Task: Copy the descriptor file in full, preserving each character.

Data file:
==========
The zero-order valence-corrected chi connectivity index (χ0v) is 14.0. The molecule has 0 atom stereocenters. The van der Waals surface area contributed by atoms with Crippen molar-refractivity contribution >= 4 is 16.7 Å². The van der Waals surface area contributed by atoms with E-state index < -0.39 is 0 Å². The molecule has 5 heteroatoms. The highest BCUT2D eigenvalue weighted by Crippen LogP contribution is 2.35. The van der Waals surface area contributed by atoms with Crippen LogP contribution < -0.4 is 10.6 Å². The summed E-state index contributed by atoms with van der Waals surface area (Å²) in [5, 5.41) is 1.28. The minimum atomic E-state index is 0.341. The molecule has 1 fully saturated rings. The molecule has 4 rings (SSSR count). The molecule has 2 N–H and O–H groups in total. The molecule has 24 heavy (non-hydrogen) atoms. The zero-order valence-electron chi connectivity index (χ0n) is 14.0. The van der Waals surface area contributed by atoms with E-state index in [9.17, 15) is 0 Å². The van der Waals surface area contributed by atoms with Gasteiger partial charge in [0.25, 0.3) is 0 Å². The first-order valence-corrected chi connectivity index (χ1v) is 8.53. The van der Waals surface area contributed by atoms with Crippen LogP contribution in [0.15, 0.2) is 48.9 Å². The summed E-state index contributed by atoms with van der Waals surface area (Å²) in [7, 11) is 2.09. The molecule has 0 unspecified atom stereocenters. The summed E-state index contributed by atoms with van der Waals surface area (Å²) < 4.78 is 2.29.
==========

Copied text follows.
The zero-order valence-corrected chi connectivity index (χ0v) is 14.0. The molecule has 0 atom stereocenters. The van der Waals surface area contributed by atoms with Crippen molar-refractivity contribution >= 4 is 16.7 Å². The van der Waals surface area contributed by atoms with E-state index < -0.39 is 0 Å². The molecule has 5 heteroatoms. The highest BCUT2D eigenvalue weighted by Crippen LogP contribution is 2.35. The van der Waals surface area contributed by atoms with Crippen LogP contribution < -0.4 is 10.6 Å². The summed E-state index contributed by atoms with van der Waals surface area (Å²) in [5, 5.41) is 1.28. The minimum atomic E-state index is 0.341. The molecule has 1 fully saturated rings. The molecule has 4 rings (SSSR count). The molecule has 2 N–H and O–H groups in total. The molecule has 24 heavy (non-hydrogen) atoms. The zero-order valence-electron chi connectivity index (χ0n) is 14.0. The van der Waals surface area contributed by atoms with E-state index in [9.17, 15) is 0 Å². The van der Waals surface area contributed by atoms with Gasteiger partial charge in [0.25, 0.3) is 0 Å². The first-order valence-corrected chi connectivity index (χ1v) is 8.53. The van der Waals surface area contributed by atoms with Crippen LogP contribution in [0.15, 0.2) is 48.9 Å². The summed E-state index contributed by atoms with van der Waals surface area (Å²) in [7, 11) is 2.09. The molecule has 0 unspecified atom stereocenters. The summed E-state index contributed by atoms with van der Waals surface area (Å²) < 4.78 is 2.29.